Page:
Gorbachev and the Politburo did not suddenly decide to fold and quit because they thought Reagan held an unbeatable hand full of laser cannons and "brilliant pebbles." Even those mesmerized by American prowess could hear what their scientists told them: SDI in the 1980s was a Rube Goldberg contraption cluttering up the labs in Los Alamos and Livermore. Even if SDI worked, it could be overwhelmed with relatively cheap and unsophisticated countermeasures. And so it remains, twenty years and many billions of taxpayers' dollars later.
To labor these obvious points is not to belittle Reagan's history-transforming role. It is rather to make a plea for a more complex rendering of events. First, there is always an element of serendipity--a favorable constellation of forces, events and personalities. While Reagan's America was on a roll, propelled by rapid economic growth and ballooning self-confidence, Gorbachev's Soviet Union was grinding to a halt. When he came to power, defense expenditures were claiming up to 20 percent of GDP and rising. As the economy stagnated, Siberian oil production began to decline in 1983, and world oil prices, having risen twelvefold in the 1970s, began to plunge in the mid-1980s.
It must have become clear even to the Politburo's most doctrinaire blockheads that the Soviet Union could no longer service its key national interests: provide a decent standard of living to its population, keep up with Reagan's armament juggernaut, and subsidize an ever more demanding bunch of indigent clients from Czechoslovakia to Cuba. This was his serendipitous moment, but there was more to his fortune than a favorable constellation of the stars.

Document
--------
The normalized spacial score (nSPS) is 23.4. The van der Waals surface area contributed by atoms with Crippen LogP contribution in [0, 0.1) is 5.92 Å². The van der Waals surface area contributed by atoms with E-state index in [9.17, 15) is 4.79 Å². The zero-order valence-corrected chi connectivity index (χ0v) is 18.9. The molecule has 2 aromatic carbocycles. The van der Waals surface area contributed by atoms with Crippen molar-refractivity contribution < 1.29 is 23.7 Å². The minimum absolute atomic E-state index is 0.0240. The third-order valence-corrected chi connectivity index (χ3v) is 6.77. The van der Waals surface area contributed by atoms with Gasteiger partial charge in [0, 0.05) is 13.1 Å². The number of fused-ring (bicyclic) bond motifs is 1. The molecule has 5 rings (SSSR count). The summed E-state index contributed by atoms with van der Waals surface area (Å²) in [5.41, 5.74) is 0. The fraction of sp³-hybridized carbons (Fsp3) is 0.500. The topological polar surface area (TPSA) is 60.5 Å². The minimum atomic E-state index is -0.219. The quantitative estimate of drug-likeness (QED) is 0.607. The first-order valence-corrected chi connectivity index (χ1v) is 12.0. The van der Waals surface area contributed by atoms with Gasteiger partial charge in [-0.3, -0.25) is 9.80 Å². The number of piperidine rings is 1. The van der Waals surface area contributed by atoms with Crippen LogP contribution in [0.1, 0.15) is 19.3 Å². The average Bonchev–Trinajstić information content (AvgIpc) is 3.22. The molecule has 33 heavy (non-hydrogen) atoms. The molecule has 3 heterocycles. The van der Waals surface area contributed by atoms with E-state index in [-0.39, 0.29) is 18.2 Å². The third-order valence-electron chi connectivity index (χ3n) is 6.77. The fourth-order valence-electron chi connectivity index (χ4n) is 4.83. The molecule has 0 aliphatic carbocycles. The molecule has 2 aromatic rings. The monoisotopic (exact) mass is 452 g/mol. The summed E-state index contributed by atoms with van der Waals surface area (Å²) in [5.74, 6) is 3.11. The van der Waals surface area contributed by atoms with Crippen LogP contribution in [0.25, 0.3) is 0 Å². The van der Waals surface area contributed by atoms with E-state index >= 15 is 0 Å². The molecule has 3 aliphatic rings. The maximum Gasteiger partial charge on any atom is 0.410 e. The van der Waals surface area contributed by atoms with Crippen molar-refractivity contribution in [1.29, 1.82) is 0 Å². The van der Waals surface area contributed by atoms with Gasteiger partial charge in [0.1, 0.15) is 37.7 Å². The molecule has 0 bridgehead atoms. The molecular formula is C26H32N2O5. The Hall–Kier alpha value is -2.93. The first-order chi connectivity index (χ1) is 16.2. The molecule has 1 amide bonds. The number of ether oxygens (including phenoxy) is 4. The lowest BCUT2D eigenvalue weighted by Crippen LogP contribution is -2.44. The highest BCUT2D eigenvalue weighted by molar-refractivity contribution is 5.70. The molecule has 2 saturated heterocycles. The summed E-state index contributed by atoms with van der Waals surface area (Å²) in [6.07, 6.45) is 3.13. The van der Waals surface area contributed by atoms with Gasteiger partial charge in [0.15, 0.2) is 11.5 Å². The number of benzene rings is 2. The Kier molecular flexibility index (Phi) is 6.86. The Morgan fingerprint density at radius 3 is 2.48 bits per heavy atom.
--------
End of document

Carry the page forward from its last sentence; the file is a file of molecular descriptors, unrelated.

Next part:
Fortuna, as Machiavelli reminded us, is not just good luck, but strength, foresight and will. Though the Soviet system was doomed to die, Reagan brought the reckoning closer by doing exactly what George Kennan had prescribed was necessary in his famous Foreign Affairs article forty years earlier. Later, Kennan would abandon his previous convictions by preaching an accommodationist line, yet his original containment doctrine was Reaganite to a fault:
"[The] United States has it in its power to increase enormously the strains under which Soviet power must operate, to force upon the Kremlin a far greater degree of moderation and circumspection . . . and in this way to promote tendencies, which must eventually find their outlet in either the break-up or the gradual mellowing of Soviet power."
Precisely. Euromissiles, massive aid to the Afghan rebels, the Strategic Defense Initiative, the arms build-up, the INF deployment, the demonstrated willingness to use force (Libya), support for Poland's Solidarity moment and Soviet dissidents--these all added up to what Kennan termed an "unalterable counter-force at every point" while Reagan's even-keeled leadership minimized "indecision, disunity and internal disintegration within this country" (notwithstanding the less grandiose moments of Reagan's watch, like the withdrawal from Lebanon after the massacre of 241 Marines in 1983 and the unforgivably reckless Iran-Contra affair).
But there was more than pure power politics in the ways of the early Kennan. Call it the metaphysics of politics: the moral message that transcends mere interest and advantage and resonates in men's souls at the right time and in the right place.Essay Types: Essay